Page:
Shotgun Approach to Challenge Backcountry User Fees is Wrong

News of the legal challenge to the NPS decision to implement changes to the backcountry usage rules appears on the surface to be a good thing. Unfortunately, a detailed reading of the letter submitted by legal counsel for Southern Forest Watch shows a "shotgun" approach to the argument against those changes. I feel that many of the arguments listed in counsel's letter to the NPS were trivial and poorly structured. The overall impact of this legal challenge is significantly weakened by this shotgun approach.

Wouldn't it be more effective to focus the legal challenge on the strongest issues and leave most of the trivial issues on the sideline?

Background:  I'm one of the many Smokies hikers who submitted written comments to the NPS during the public comment period provided for the proposed backcountry user fee system. I was not confident that my comments would even be seriously considered by NPS management but, nonetheless, gave considerable thought and effort to the process of creating what I thought were detailed, comprehensive replies to all of the items listed by the NPS as problems and potential solutions to the "backcountry camping problem". The end result of this proposed rule change process appears to have turned-out like so many other NPS service proposed rule changes: Changes originally proposed were passed with few, if any, changes--in spite of a plethora of public comments contrary to the original proposal(s).

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Comment by Al Smith on September 4, 2012 at 8:29pm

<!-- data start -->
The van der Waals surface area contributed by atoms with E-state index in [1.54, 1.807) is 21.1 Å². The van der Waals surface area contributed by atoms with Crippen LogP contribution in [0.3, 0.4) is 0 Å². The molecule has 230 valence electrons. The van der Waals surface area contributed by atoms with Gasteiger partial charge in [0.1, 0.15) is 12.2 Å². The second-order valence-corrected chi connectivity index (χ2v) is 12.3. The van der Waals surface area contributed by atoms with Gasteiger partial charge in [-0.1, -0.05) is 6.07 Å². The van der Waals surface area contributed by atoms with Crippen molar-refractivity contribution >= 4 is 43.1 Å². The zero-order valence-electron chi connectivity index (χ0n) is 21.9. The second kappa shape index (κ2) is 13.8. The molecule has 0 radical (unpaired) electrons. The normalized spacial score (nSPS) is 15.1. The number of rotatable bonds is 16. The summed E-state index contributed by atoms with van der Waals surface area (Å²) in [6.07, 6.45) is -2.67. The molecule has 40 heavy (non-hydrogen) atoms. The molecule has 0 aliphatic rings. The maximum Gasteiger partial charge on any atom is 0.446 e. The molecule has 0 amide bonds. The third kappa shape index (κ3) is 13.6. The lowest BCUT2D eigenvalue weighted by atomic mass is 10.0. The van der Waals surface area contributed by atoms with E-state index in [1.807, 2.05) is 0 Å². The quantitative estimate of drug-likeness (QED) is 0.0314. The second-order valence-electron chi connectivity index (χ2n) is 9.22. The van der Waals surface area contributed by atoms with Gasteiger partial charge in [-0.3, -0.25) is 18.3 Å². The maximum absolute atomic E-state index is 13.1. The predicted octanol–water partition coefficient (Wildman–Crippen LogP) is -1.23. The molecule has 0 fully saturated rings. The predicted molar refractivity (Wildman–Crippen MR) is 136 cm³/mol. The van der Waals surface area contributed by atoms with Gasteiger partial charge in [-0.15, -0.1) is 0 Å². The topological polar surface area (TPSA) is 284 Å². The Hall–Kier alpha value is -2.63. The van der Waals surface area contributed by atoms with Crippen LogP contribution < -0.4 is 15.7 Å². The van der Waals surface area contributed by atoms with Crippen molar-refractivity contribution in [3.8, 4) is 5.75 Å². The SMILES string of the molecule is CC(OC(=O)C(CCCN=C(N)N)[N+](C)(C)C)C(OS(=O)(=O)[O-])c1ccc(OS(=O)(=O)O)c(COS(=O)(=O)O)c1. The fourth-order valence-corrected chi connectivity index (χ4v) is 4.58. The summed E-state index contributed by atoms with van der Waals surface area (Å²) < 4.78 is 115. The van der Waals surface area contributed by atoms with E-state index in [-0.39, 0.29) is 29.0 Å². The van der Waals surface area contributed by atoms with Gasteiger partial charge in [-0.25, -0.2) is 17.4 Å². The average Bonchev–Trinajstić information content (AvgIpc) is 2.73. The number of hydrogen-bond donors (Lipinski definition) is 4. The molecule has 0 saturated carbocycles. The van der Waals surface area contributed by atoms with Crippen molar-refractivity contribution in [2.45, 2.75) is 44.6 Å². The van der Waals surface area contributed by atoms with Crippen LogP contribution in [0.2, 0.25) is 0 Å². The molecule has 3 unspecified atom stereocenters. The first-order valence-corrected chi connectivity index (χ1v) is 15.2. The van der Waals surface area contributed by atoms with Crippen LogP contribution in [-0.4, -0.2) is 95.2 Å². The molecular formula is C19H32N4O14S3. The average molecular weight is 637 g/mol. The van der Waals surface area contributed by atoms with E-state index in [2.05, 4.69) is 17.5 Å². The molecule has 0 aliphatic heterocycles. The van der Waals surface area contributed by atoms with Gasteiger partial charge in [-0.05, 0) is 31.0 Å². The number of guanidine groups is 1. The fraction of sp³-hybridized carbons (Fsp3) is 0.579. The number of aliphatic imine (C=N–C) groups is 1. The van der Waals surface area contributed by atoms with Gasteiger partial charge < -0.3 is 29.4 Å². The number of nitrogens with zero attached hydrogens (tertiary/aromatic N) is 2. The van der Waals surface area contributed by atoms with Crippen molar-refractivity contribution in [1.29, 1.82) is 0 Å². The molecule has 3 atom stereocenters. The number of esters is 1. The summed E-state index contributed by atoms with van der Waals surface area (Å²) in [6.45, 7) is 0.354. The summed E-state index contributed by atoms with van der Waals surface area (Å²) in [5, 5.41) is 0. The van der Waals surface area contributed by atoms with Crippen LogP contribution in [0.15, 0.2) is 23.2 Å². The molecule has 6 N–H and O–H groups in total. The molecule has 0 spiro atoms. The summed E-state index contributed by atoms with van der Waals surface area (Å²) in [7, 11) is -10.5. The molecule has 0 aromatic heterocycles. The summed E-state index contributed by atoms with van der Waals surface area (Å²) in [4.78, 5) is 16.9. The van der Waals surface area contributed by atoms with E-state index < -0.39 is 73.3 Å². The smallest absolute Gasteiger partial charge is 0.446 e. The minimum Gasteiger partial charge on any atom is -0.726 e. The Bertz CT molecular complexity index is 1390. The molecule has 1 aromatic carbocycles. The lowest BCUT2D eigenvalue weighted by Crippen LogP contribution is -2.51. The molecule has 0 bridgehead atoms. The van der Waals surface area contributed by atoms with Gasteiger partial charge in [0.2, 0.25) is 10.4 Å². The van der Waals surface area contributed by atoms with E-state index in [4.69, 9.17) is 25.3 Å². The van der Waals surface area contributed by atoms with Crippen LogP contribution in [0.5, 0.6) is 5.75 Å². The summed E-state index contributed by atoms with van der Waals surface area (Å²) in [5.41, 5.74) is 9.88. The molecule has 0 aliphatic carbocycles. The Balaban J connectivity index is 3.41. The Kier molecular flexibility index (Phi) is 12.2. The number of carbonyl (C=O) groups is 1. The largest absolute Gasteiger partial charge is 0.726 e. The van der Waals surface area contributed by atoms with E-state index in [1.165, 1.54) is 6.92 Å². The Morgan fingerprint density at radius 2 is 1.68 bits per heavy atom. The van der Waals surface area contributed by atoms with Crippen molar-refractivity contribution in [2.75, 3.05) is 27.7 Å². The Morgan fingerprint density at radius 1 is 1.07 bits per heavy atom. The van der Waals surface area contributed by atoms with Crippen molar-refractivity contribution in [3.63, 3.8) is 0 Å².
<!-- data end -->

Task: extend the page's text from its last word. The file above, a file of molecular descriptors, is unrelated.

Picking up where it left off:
Jim, I agree the NPS has made a lot of errors--many of them related to political and personal bias in favor of influential groups and individuals.  Many years ago I was one of the first to question the Gov. Don Sundquist deal.  What the NPS did with the Ace Gap trail reroute was trivial compared to the paved road built to his and his friends houses along those steep slopes.  That road which by all I can discover was built with public funds but is now gated and classified as a private road!  However, my argument is not with Don Sundquist.  It is with the NPS on this issue of its violation of proper procedures in their NPRM for the backcountry fee issue.

I believe the most effective remedy available to the public is to derail this entire NPRM based upon proving the NPS failed to follow proper procedures for public comments.  The next steps would be to make them more accountable for their assessment of public comments and to possibly reissue the NPRM for additional comments after the initial round.  Unfortunately, we cannot force them to make a decision that agrees with our views--they have the final say on that even if it seems ridiculously flawed.

Comment by Jim Casada on September 4, 2012 at 7:16pm

Al--What is trivial to one individual is troublesome or of tremendous importance to another.  

I am anything but a student of the law, but from a personal perspective I find each issue in the document of note, and one argument whcih runs counter to your thinking would be that the myriad of problems pointed out in the challenge provide abundant evidence of the magnitude of the Park leadership's duplicity.  That would seem to me, in and of itself, to justify such a wide-ranging enumeration of what a book author styled "The Sins of the Park" (and he wasn't referring to those currently under consideration).

Jim Casada 

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